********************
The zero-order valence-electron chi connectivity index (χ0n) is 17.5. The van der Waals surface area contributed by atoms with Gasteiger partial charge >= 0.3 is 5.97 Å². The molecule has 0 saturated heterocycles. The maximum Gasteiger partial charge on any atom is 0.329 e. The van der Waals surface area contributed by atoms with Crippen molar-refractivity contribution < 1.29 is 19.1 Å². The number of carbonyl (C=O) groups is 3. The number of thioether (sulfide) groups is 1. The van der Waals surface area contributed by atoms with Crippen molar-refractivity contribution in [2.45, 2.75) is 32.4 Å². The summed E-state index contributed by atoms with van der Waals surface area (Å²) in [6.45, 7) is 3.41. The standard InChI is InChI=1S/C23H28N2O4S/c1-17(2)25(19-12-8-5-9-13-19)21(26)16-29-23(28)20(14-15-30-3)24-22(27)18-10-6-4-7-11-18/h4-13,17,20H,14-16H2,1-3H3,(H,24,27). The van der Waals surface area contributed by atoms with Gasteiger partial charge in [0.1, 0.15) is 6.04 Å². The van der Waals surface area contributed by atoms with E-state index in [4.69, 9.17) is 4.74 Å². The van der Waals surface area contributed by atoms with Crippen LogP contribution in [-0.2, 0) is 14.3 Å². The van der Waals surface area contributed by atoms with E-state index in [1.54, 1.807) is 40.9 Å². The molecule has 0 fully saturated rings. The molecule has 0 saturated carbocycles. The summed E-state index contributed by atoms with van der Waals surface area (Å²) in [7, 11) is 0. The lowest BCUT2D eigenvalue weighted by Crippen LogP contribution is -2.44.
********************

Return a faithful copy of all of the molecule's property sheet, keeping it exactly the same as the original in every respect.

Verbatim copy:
The zero-order valence-electron chi connectivity index (χ0n) is 17.5. The van der Waals surface area contributed by atoms with Gasteiger partial charge >= 0.3 is 5.97 Å². The molecule has 0 saturated heterocycles. The maximum Gasteiger partial charge on any atom is 0.329 e. The van der Waals surface area contributed by atoms with Crippen molar-refractivity contribution < 1.29 is 19.1 Å². The number of carbonyl (C=O) groups is 3. The number of thioether (sulfide) groups is 1. The van der Waals surface area contributed by atoms with Crippen molar-refractivity contribution in [2.45, 2.75) is 32.4 Å². The summed E-state index contributed by atoms with van der Waals surface area (Å²) in [6.45, 7) is 3.41. The standard InChI is InChI=1S/C23H28N2O4S/c1-17(2)25(19-12-8-5-9-13-19)21(26)16-29-23(28)20(14-15-30-3)24-22(27)18-10-6-4-7-11-18/h4-13,17,20H,14-16H2,1-3H3,(H,24,27). The van der Waals surface area contributed by atoms with Gasteiger partial charge in [0.1, 0.15) is 6.04 Å². The van der Waals surface area contributed by atoms with E-state index in [4.69, 9.17) is 4.74 Å². The van der Waals surface area contributed by atoms with Crippen LogP contribution in [-0.2, 0) is 14.3 Å². The van der Waals surface area contributed by atoms with E-state index in [1.54, 1.807) is 40.9 Å². The molecule has 0 fully saturated rings. The molecule has 0 saturated carbocycles. The summed E-state index contributed by atoms with van der Waals surface area (Å²) in [7, 11) is 0. The lowest BCUT2D eigenvalue weighted by Crippen LogP contribution is -2.44.